Do employees have the right to a safe working environment?
Does your employer have an obligation to protect its employees from hazardous workplaces? Does it have a duty to prevent and eliminate dangerous conditions?
There are both federal and state laws that protect employees from dangerous workplace conditions and ensure them of a healthy and safe work environment. The federal law is the Occupational Health and Safety Act; it contains industry-specific standards as well as general provisions that create health and safety obligation for employers.
While Texas employers are subject to the Occupational Health and Safety Act, they are also subject to several state statutes as well that regulate workplace safety and encourage employers to protect their employee from dangerous workplace conditions.The Occupational Health and Safety Act
The Occupational Health and Safety Act, passed in 1970, requires employers to provide a healthy and safe workplace for their employees. The Act is enforced by the Occupational Safety and Health Administration (OSHA) which takes employee complaints about hazardous workplaces and conducts on-site inspections.
The Act gives employees the right to notify their employers or OSHA about an unsafe workplace and to request an on-site inspection.
The Act also imposes certain requirements on employers, including industry-specific standards. However, the Act contains a catch-all provision called the “General Duty Clause.” An employer violates the General Duty Clause if a workplace condition presented a hazard that was recognized by the employer or its industry, the hazard was likely to cause death or serious injury, and the employer could have feasibly eliminated or significantly minimized the hazard.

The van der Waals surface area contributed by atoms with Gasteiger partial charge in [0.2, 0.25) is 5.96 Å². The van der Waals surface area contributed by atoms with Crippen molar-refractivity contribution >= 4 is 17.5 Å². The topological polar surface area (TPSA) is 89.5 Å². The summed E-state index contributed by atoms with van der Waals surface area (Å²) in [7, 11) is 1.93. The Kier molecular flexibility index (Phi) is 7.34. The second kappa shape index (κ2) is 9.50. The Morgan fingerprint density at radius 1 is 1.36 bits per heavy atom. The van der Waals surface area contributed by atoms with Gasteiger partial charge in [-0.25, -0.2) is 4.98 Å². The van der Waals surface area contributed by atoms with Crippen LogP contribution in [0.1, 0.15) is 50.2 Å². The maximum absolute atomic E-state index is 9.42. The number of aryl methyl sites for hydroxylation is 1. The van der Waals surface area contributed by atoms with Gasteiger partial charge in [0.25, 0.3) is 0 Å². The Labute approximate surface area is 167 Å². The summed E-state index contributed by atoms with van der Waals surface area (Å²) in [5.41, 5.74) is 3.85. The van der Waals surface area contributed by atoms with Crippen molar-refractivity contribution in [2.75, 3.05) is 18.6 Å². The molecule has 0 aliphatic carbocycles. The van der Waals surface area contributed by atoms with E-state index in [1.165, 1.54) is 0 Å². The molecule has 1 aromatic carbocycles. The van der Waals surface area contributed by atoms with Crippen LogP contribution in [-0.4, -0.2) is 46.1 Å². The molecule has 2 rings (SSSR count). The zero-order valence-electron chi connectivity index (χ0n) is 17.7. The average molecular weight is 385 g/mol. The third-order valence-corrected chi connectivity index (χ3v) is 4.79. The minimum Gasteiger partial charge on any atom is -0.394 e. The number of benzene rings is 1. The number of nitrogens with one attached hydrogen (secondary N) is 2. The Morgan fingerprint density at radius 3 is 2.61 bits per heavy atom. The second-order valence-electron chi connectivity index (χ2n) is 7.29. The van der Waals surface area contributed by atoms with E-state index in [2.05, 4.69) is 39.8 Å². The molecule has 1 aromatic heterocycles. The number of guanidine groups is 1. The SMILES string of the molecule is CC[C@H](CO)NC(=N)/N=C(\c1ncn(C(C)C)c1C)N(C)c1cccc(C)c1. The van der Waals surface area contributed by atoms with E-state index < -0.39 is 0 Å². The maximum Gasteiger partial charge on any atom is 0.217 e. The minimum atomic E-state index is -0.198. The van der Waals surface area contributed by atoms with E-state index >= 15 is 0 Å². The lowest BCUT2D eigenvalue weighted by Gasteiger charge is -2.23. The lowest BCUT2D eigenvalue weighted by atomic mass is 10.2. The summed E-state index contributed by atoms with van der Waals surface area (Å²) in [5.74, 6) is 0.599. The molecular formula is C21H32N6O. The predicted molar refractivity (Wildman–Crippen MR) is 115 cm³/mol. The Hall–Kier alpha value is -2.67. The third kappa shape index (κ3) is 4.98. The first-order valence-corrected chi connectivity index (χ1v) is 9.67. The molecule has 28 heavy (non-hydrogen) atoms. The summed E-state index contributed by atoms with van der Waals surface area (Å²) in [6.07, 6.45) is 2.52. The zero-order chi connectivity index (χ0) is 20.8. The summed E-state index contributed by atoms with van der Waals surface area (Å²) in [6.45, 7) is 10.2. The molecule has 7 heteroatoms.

For example, an employer in the tree felling industry who fails to protect its employees from falling trees violates the Act. In that case, the hazard of a falling tree is a recognized hazard, and the employer could have minimized the risk by requiring employees to stay away from the fall zone.
The Act also imposes specific standards for different industries: general industry, construction, agriculture, and maritime. For example, the general industry provisions set forth guidelines on how explosives should be stored, when eye and face protection is required, and the use and location of portable fire extinguishers, among others. Similarly, the construction provisions provide that an employer must, among other things, instruct its employees in recognizing and avoiding unsafe conditions in the workplace.Texas Workplace Health and Safety Laws
Texas has various statutes that govern occupational health and safety: notably, the Texas Occupational Safety Act and the Hazard Communication Act. These are just a few of the statutes that impose obligations on employers to protects their employees from workplace hazards.
The Texas Occupational Safety Act requires employers to provide and maintain a reasonably safe work environment, including implementing reasonable safeguards to protect the lives, health, and safety of its employees.
Similarly, the Hazard Communication Act works to protect employees from hazardous work materials. Because the federal Occupational Safety and Health Act requires only some employers to comply with its hazardous communications standards, Texas’s Hazard Communication Act covers the remainder of those employers. It requires employers to create a workplace chemical lists and material safety data sheets for each hazardous chemical purchased for the workplace and to make sure that each is correctly labelled.